• We are also going to support ICUs of other hospitals like Dhangadi, Jhapa because they may not have trained personnel.
• My mantra is position alignment, patient engagement and partnerships.
Healthcare is one of the largest sectors both in terms of employment and revenue generation. Your comments.
That is why this sector must be promoted by the government. It takes 8-9 years for a hospital to become sustainable, generate free cash flow. So, sometimes this may discourage entrepreneurs. Dr. Upendra Mahato has taken a big risk for the benefit of this country but more and more people must invest in this sector. The ratio is very high in tourism and medicine. The multiplier effect is much higher than in other industries. Almost $ 2 billion is going out of the country today for medical reasons. If this money remains in the country, it can be used for capital formation and asset creation.
The doctor-to-patient, patient-to-bed, and equipment availability-to-utilisation ratios need to improve in our country. How is Nepal Mediciti contributing towards it?
Today the ratio in Nepal is 0.6 per thousand while the requirement is 2.5 to 3. So, there is a big gap. Talking about our contribution, we are going to start our PG programme. We have already started nursing training programme not just for our nurses but for the community as well. We can improve the quality and importance of nurses in the ecosystem. Today nurses do a lot of work which are not really nursing related. So, we have to treat nurses like medical practitioners and have them do a lot of work which the doctors are doing. This way we can reduce the cost and also the doctors can spend more time with the patients.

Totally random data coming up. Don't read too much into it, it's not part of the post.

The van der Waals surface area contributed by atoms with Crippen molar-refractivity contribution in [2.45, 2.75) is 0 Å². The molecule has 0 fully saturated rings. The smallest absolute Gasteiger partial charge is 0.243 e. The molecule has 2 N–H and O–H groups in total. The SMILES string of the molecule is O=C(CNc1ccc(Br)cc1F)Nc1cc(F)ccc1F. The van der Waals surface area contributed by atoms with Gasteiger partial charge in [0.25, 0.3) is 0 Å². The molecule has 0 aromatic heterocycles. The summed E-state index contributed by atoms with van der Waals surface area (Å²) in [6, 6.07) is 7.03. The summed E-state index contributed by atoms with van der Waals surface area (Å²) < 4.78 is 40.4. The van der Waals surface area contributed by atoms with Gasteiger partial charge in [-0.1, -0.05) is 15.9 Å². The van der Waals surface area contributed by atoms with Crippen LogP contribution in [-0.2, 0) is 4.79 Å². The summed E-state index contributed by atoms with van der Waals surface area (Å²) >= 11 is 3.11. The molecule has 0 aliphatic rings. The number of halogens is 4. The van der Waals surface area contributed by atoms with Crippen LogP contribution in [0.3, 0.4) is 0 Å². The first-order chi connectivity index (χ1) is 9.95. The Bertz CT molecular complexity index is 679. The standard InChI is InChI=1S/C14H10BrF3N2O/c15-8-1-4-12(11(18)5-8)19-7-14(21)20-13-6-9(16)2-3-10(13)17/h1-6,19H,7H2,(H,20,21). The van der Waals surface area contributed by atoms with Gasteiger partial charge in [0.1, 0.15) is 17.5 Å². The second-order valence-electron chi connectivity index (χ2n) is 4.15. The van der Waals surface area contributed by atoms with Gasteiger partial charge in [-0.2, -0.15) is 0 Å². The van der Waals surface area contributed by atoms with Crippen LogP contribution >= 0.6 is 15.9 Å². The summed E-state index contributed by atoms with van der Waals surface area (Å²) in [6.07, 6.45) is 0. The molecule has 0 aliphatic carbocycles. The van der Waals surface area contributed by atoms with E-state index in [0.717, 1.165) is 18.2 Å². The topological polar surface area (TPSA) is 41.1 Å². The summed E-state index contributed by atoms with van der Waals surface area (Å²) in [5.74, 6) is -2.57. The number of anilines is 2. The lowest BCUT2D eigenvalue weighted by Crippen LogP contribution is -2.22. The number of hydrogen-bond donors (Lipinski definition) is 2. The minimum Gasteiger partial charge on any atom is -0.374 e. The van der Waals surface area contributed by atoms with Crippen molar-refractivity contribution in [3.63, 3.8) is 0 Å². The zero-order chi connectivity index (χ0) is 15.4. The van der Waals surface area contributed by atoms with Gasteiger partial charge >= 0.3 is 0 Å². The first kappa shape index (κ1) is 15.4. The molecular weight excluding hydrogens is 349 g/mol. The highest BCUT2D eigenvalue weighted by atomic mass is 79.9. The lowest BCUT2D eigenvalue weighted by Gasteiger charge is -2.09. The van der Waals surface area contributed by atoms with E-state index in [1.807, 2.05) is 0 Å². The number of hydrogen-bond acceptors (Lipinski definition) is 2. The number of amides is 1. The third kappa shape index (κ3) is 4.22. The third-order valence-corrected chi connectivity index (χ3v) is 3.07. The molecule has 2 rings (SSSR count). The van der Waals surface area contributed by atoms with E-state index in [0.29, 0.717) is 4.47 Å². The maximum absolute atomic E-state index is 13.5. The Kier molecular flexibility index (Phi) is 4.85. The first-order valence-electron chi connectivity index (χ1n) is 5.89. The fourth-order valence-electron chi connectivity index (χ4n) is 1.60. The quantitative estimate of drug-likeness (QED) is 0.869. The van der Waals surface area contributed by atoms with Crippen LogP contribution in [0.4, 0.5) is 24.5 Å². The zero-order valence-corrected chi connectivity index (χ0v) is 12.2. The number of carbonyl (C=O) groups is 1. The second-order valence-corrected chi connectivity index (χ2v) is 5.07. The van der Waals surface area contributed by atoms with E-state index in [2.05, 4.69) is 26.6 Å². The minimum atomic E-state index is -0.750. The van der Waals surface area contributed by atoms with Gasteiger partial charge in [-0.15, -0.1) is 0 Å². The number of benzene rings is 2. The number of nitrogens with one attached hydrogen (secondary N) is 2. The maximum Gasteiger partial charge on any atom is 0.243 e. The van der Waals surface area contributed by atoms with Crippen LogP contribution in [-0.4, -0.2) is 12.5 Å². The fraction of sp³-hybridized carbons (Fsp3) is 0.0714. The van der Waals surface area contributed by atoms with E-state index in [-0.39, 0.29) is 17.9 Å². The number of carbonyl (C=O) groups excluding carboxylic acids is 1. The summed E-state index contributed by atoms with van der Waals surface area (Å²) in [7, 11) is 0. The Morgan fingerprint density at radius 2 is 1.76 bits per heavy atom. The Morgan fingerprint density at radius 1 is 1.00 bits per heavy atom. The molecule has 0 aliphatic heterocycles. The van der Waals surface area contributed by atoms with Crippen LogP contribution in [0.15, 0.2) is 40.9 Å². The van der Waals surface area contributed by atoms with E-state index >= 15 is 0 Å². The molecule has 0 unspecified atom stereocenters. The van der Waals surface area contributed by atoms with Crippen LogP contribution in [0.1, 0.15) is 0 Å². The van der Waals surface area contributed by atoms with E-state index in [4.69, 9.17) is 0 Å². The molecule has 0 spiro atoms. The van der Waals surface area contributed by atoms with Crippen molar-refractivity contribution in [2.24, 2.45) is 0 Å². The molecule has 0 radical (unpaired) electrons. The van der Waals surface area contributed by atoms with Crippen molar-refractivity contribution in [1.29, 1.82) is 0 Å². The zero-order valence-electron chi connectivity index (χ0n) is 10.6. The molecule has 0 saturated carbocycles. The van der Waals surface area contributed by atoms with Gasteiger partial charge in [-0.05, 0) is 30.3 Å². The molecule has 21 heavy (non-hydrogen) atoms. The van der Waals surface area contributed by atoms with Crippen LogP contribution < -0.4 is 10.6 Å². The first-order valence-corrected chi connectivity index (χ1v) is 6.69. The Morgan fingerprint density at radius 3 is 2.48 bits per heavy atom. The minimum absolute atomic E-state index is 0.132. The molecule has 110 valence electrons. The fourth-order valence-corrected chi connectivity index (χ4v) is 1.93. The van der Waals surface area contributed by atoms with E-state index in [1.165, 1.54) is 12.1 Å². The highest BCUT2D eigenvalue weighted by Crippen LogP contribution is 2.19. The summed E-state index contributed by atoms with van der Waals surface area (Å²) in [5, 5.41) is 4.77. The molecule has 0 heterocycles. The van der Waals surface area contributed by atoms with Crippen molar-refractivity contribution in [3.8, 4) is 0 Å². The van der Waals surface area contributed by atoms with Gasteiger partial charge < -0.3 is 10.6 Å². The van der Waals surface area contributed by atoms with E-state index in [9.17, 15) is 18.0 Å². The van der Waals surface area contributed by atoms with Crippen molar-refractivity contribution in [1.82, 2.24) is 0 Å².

Innovative models like air taxi, remote health, home health, daycare and many such are taking shape and Nepal Mediciti is setting a brilliant example in terms of utilisation of air taxis. Any other innovative models the hospital is working towards?
We are looking into telemedicine, a multidisciplinary team where doctors come together and discuss a case which happens every Wednesday; we have started cost accounting and trying to improve how we can publish data.
Further, we are talking to our doctors to instill cameras in our OTs so that we can record and look for feedbacks and improve the quality of our performances. We are working at different levels to improve the quality of what we are doing.